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Top tips for pinning pattern pieces and while sewing

Pins secure your pattern pieces to your fabric, so you can cut them accurately. They are also useful for holding the layers of fabric together while you sew. Some experienced sewists don’t use pins at all, preferring pattern weights when cutting, and simply holding the layers of fabric together themselves while they sew. But not everyone is comfortable abandoning pins.

Using pins can be hard when you are first starting to learn to sew. Practice will helps - just like with everything else when you are learning a new skill.

Here are 5 tips to push you in the right direction.

Tip 1: Use the Right Pins When I first started sewing, I had no idea there were different pins for different fabrics—I simply bought whichever pins I could find in my local shop on the island I lived!

  • Pearl-head pins are meant for regular woven fabrics. They’re long and thick, with large plastic heads. They don’t bend as easily, so they’re good for thick fabrics, like denim and twill.

  • Extra-fine glass-head pins are made for delicate fabrics, like fine silks. They are long and very slender, with small glass heads. They’re ideal for when you need to press a pinned garment—the glass heads won’t melt!

  • Silk pins are also meant for delicate fabrics, but they don’t have ball-heads. They are just as heat-proof as glass-head pins, but their lack of a head makes them hard to use.

  • Ballpoint pins are for knit fabrics. They’re small and thick, with rounded points that are designed to slip between the knitted fibers.

Just as you need to use the right type of pins, you also need to use the right size. Using pins that are too large can result in holes in your fabric. This is especially important when you are working with delicate fabrics, minimize the damage by using extra-fine pins.

Tip 2: Pin Your Pattern Pieces

When pinning pattern pieces to fabric, it’s important to place the pins so they are parallel to the edge of the pattern. Place them about a 1/4" (0.6cm) from the edge, and when you reach a corner, make sure the pin doesn’t extend past the pattern. If it does, you might cut through it, which will damage your scissors. It doesn't matter in which directions the pin points, as long as they are parallel to the pattern edge.

Long and straight edges, you can place your pins 1-2" (2.5-5 cm) apart. For curved edges, you might need more pins. If the curve is shallow, place them about 1/2" (1.2cm) apart. If the curve is tight, the pins should be closer together.

Once you have straightened your pattern pieces with the grainline, pin in one direction so you avoid air-bubbles.

Tip 3: Scoop and lift motion

When pinning your pattern pieces don't reach underneath the fabric to pin the pattern to the fabric. Keep in mind, practice makes perfect. Don’t be afraid to scratch your cutting table. If you are cutting on a good surface, like your dining table, put down a cutting mat, so you don’t have to worry about scratching the table.

Push the pin through the fabric, until it hits the table but don't push it all the way in so that you only see the ball of the pin. Then use a scooping motion, angling the pin down and sideways, then back up. Using your index finger, press against the fabric with to help push the pin back out.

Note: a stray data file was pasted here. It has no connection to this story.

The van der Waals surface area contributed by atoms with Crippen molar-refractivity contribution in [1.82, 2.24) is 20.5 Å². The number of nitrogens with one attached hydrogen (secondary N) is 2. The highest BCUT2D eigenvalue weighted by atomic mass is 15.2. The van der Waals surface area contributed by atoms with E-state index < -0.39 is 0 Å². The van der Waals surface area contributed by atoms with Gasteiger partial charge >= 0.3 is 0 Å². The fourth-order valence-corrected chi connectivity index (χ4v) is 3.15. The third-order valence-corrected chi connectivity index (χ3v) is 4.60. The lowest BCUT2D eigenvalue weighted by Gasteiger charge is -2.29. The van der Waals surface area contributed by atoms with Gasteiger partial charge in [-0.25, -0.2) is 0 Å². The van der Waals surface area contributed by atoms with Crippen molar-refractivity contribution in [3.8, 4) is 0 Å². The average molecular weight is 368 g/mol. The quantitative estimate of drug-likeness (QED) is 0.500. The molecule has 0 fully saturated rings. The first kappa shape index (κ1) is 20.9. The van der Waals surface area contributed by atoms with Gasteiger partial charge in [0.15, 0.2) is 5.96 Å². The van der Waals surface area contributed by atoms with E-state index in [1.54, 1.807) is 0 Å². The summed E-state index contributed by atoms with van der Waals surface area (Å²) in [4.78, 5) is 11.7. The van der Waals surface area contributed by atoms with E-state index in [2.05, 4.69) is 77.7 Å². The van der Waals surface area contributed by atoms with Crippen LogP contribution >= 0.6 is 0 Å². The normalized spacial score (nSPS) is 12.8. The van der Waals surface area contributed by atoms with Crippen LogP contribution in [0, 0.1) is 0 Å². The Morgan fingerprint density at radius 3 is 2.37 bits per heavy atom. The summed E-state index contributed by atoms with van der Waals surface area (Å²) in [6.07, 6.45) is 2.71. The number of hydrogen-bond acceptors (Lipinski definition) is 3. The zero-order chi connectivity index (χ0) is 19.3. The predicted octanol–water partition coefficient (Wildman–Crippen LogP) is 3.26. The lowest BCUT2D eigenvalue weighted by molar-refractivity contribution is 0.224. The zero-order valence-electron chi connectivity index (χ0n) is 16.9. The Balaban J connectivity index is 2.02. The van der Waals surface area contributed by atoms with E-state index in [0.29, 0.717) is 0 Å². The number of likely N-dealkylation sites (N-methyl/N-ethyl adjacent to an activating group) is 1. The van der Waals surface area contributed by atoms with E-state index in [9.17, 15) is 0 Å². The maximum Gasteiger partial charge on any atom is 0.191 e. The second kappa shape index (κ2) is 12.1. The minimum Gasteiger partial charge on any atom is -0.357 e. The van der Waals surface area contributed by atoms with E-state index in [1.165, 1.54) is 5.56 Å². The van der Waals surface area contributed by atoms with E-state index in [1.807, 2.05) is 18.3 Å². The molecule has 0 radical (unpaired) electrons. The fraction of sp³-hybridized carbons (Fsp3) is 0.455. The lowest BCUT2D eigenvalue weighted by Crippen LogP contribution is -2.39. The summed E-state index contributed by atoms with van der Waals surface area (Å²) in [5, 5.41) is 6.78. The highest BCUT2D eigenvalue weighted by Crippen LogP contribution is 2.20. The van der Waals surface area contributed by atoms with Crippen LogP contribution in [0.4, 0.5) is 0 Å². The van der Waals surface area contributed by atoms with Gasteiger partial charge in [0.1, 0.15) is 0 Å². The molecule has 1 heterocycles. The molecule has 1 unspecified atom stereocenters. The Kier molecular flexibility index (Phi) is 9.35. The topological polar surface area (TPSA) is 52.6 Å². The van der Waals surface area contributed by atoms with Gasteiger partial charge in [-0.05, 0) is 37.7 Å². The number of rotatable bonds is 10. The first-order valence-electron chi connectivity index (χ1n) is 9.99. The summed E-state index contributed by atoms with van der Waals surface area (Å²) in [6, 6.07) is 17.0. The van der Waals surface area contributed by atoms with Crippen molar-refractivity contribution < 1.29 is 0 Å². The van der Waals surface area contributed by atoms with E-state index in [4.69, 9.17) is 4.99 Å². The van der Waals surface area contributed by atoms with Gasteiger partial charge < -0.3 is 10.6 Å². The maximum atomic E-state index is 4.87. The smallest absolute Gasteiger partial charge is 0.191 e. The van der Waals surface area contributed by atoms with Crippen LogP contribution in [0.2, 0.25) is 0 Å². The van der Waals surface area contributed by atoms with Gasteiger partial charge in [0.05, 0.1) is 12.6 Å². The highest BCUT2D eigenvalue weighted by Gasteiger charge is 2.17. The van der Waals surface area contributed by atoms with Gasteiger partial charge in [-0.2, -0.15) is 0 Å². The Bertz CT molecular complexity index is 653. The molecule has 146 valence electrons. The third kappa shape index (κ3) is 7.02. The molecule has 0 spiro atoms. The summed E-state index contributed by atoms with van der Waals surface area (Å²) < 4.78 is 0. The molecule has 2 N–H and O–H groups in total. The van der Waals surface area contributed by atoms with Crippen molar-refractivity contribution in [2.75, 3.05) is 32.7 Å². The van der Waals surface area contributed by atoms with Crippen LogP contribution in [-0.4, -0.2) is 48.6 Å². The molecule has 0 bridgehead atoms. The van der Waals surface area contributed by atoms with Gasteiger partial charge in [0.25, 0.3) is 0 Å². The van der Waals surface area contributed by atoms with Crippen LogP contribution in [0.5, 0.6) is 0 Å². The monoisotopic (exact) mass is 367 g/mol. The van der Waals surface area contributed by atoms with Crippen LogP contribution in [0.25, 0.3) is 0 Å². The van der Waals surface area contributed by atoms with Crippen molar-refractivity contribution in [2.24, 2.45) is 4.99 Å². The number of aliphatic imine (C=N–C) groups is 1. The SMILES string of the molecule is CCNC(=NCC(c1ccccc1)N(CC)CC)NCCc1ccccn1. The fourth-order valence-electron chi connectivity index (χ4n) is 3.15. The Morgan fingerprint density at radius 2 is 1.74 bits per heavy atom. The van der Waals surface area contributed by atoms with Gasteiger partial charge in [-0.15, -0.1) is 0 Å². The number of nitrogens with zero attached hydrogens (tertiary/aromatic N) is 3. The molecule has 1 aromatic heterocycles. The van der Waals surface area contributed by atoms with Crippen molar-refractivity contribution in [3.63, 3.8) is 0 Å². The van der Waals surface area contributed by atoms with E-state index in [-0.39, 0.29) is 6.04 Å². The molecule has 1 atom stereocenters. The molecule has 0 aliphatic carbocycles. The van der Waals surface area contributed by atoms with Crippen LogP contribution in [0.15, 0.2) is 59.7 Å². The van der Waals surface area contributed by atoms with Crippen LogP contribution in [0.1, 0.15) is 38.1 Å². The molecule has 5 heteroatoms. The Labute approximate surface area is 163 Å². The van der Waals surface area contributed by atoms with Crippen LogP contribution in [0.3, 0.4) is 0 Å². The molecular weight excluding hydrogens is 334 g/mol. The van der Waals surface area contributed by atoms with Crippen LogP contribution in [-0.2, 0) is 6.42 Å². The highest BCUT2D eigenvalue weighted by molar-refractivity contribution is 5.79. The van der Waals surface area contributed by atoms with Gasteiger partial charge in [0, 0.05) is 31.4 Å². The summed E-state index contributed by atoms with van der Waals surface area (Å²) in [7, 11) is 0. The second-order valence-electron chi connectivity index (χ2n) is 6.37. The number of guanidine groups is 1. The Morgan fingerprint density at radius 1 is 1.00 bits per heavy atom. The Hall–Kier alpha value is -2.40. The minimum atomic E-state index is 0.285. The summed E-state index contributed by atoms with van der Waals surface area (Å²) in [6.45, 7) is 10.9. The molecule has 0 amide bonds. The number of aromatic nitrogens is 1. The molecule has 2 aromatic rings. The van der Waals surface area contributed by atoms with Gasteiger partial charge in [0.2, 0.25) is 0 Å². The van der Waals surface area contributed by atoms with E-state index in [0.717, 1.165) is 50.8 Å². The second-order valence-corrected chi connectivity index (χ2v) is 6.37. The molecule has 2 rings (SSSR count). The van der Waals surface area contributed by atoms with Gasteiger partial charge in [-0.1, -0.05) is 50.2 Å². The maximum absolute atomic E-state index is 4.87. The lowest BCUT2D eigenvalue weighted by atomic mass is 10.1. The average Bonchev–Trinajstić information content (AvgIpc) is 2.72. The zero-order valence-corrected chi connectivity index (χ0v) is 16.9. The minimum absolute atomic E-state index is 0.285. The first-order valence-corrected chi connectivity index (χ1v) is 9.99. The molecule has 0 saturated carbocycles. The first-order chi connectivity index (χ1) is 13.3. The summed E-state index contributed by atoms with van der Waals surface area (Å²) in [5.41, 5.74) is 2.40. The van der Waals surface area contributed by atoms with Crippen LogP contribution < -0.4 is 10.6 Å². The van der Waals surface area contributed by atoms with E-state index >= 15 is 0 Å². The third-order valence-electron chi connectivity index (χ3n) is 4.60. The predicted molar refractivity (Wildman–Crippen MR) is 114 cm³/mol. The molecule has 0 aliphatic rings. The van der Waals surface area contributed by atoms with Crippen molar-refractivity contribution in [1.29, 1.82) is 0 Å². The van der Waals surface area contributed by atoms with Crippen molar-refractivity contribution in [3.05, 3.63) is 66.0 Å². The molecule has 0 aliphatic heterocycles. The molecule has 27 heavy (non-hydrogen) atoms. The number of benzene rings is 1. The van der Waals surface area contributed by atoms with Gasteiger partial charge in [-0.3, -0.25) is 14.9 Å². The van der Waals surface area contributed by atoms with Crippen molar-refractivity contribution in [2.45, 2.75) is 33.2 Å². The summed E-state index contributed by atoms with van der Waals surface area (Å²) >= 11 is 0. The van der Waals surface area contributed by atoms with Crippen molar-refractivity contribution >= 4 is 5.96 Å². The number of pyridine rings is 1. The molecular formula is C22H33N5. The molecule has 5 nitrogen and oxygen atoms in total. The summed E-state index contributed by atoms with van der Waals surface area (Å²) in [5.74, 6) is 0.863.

PS: it's easier to pin tracing paper to the fabric than the A0 printed PDF patterns. The printed pattern paper is thicker making it harder to pin - bonus point for team tracing here!

Tip 4: Aim to pin where your seam allowance is When you are sewing, not cutting, you can place your pins a little further from the edge than you did when pinning your pattern to the fabric. Aim to pin where your seam allowance is going to be because that's where the individual pieces belong together. This will help when you have ease in areas and when sewing light-weight fabrics.

Space the pins as close together as you feel is necessary. Your goal is to keep the fabric from shifting as you sew. The softer the fabric, the more pins you might want to use. If you are working with something like quilting cotton, you won’t need as many pins. Just as with pinning your pattern pieces, you need fewer pins on straight seams, and more on curved seams.

Pin on a flat and straight surface. Remember fabric moves and has a weight, and it will be more challenging if you pin on your lap.

Tip 5: Direction

When you are sewing with pins, you need to be able to remove them easily, so you don’t sew over them. For this reason, it’s important for all your pins to face the same direction. It’s up to you whether to place your pins parallel to the edge or perpendicular (90 degree to the edge) to the edge of the fabric. Personally, I pin parallel. It holds the fabric more securely and you pin a larger area of fabric together, so fewer pins are needed.

If you place your pins parallel to the edge, make sure the pinheads face you while you are sewing, so you can remove them easily. If you are struggling to figure out which direction to place them, remember that the bulk of the fabric always goes to the left of the sewing machine (where you have more space). Orient your fabric this way, and then insert the pins so the pinheads face you.

Tip 6: Safety! Please don't sew over your pin! If the needle hits the pin, it may break, sending tiny shards of metal flying at your face. The needle might not always break, but it could bend, which can cause problems when you resume sewing. Hitting a pin can also damage your sewing machine, throwing off the timing, which is expensive to fix.

Another safety issue is putting pins in your mouth. Don't do this, please! You might end of swallowing it. If you need your pins close at hand while you are working, make/get yourself a wrist or even a magnetic pincushion, instead.

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